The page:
In the UK there are exemptions from the UK transfer pricing rules for small and medium enterprises (SME’s).
The UK’s transfer pricing rules apply to all types of transactions including financing transactions. In addition, for financing transactions, it is important that companies are not considered to be thinly capitalised taking into account the level of debt versus equity. Broadly, this is to ensure that the quantum of the loan amount and the interest rate charged are similar to those that would apply on an arm’s length transaction.
When assessing whether the interest rate is similar to a third party arm’s length rate all aspects of the funding cost should be taken into account including any commitment fees, arrangement fees, guarantee or other costs. To the extent that the interest charged is higher than that which would be charged by a third party on a commercially acceptable size loan, the borrower must make a tax adjustment to disallow the excess interest amount. To the extent there is an adjustment required the lender may, depending on the facts, be able to claim a compensating adjustment.
With more businesses seeking funding at the current time, both from third party sources and also from private equity or connected inter-group lending, we are seeing transfer pricing become more topical for UK businesses.
If a UK company pays interest to another UK company then withholding tax is not required to be withheld.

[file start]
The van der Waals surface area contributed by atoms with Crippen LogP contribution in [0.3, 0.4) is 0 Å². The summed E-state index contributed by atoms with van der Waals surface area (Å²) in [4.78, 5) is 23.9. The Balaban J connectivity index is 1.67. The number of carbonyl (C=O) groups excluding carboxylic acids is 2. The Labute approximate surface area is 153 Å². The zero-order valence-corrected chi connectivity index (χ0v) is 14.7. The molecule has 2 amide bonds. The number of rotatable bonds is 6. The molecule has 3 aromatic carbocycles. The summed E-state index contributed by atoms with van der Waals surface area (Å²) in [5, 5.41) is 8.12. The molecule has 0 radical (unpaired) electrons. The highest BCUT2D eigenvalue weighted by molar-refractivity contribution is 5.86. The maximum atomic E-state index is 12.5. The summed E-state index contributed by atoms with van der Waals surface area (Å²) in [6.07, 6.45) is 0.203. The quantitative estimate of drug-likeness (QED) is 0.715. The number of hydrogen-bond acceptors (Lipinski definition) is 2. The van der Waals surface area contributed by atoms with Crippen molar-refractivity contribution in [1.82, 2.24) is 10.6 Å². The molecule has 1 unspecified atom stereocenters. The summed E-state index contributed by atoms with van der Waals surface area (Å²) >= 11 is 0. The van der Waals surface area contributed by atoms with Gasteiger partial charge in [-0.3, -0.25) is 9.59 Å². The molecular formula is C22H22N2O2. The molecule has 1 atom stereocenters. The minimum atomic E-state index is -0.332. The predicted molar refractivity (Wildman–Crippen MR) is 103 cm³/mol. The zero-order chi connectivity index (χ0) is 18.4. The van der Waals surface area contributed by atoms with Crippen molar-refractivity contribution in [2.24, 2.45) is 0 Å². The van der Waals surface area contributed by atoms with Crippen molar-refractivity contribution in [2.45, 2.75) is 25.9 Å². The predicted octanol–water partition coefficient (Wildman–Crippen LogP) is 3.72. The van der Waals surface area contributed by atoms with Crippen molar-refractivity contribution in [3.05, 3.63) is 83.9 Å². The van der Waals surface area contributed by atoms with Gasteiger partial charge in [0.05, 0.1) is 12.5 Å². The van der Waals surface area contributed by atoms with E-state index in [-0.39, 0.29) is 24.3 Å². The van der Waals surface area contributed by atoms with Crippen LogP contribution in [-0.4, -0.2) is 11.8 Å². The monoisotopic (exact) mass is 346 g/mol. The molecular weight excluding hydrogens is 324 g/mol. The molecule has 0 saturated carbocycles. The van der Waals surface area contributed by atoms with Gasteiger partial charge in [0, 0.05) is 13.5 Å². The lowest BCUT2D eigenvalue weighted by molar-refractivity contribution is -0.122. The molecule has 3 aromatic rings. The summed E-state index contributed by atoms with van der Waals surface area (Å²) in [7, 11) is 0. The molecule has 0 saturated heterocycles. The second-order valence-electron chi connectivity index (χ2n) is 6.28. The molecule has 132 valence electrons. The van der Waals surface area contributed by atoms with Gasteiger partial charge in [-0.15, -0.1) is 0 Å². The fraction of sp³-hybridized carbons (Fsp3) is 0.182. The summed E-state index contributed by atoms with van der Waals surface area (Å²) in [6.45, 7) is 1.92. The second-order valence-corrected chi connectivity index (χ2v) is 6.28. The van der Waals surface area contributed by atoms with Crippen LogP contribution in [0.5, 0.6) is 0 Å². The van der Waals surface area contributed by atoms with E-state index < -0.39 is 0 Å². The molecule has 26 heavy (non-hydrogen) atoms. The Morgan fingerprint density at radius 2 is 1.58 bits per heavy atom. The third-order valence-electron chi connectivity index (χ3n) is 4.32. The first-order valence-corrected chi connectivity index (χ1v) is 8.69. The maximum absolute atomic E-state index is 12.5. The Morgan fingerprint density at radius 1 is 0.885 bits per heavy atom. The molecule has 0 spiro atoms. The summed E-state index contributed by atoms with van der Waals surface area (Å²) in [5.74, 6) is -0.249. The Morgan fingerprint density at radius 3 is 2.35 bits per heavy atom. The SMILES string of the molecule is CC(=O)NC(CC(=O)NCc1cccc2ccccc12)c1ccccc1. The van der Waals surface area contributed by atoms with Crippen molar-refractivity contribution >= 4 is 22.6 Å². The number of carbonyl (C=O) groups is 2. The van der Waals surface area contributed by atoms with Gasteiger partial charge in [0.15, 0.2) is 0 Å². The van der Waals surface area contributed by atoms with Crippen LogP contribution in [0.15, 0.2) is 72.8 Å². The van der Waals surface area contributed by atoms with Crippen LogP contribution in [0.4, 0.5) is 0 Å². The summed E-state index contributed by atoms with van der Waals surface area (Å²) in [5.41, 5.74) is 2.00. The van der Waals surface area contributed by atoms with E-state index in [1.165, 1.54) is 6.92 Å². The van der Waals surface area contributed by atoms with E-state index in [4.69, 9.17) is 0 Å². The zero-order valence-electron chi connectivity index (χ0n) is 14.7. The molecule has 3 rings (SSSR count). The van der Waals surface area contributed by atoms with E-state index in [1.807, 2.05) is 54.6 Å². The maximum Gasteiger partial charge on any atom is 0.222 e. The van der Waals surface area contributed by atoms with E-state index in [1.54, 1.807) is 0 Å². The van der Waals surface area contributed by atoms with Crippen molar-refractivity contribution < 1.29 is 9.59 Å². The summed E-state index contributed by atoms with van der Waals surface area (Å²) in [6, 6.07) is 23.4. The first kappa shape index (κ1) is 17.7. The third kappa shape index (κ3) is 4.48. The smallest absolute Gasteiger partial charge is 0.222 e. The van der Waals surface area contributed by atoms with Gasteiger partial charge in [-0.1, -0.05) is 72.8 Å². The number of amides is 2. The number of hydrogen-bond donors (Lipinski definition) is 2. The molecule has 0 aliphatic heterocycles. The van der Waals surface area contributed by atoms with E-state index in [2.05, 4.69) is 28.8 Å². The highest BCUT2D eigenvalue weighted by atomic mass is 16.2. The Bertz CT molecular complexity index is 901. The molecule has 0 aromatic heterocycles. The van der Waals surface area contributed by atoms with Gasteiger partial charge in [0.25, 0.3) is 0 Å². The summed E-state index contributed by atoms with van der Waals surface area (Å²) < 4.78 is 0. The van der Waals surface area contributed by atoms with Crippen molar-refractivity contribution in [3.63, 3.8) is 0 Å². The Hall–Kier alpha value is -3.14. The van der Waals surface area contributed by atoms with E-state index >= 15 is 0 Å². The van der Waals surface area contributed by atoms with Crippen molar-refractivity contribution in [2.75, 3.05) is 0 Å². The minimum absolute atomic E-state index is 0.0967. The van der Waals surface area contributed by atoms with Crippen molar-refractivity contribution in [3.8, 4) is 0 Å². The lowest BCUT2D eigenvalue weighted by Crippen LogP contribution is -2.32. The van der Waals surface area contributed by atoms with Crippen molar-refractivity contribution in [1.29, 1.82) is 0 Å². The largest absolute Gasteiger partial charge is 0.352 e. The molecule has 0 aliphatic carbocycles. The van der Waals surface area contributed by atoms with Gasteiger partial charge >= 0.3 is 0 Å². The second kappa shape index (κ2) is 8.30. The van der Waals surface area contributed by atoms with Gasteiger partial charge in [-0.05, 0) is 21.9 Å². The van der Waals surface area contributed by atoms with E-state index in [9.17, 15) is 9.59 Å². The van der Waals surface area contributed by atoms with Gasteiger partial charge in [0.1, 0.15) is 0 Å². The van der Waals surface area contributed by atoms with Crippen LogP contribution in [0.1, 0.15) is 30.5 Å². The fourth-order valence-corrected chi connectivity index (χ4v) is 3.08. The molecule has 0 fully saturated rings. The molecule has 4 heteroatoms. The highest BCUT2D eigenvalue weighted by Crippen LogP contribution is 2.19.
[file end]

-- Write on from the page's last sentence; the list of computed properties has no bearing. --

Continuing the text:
Although in other instances, where yearly interest is paid – broadly interest paid on loans capable of lasting more than 12 months, withholding tax may need to be applied at the rate of 20%.
Examples would include interest paid to individuals, partnerships, overseas companies or other hybrid entities. Where withholding tax is required to be applied then this should be withheld and paid over to HMRC on a quarterly basis using form CT61.
Where withholding tax is required to be applied then this should be withheld and paid over to HMRC on a quarterly basis using form CT61.
The recipient of the interest can then usually claim relief from the withholding tax suffered from their UK or overseas tax liability.
Withholding tax should be borne in mind, particularly in relation to shareholder loans from individuals, as the deduction of 20% tax can be an unwelcome surprise and create a cashflow issue for some investors.
Debt restructuring is becoming more common as businesses look at ways in which they can restructure their existing financing arrangements to change the level of debt or manage their future interest obligations.
As a general rule, where a company releases a debt and for the borrower there is a corresponding credit to profit and loss account this is taxable.
However, in some situations a tax free debt release is possible. The main situations where this can arise are:
All of the above come with a number of tax rules which should to be considered. Whether a tax free debt release arises will turn on the individual facts in each case. It is therefore highly recommended that tax advice is sought in advance of any restructuring or debt being released.
In the current environment many businesses are considering their funding options and refinancing as part of the wider package of measures to be able to innovate, adapt and prosper.
As noted above, there are various considerations that need to be borne in mind when considering such options to ensure that there are no unwelcome surprises, including:
In many cases, with appropriate upfront planning, a number of the above issues can be mitigated or at worst they can be planned for as part of any wider strategic and business planning process.
For any further help and assistance for your business, please do contact your usual Crowe contact.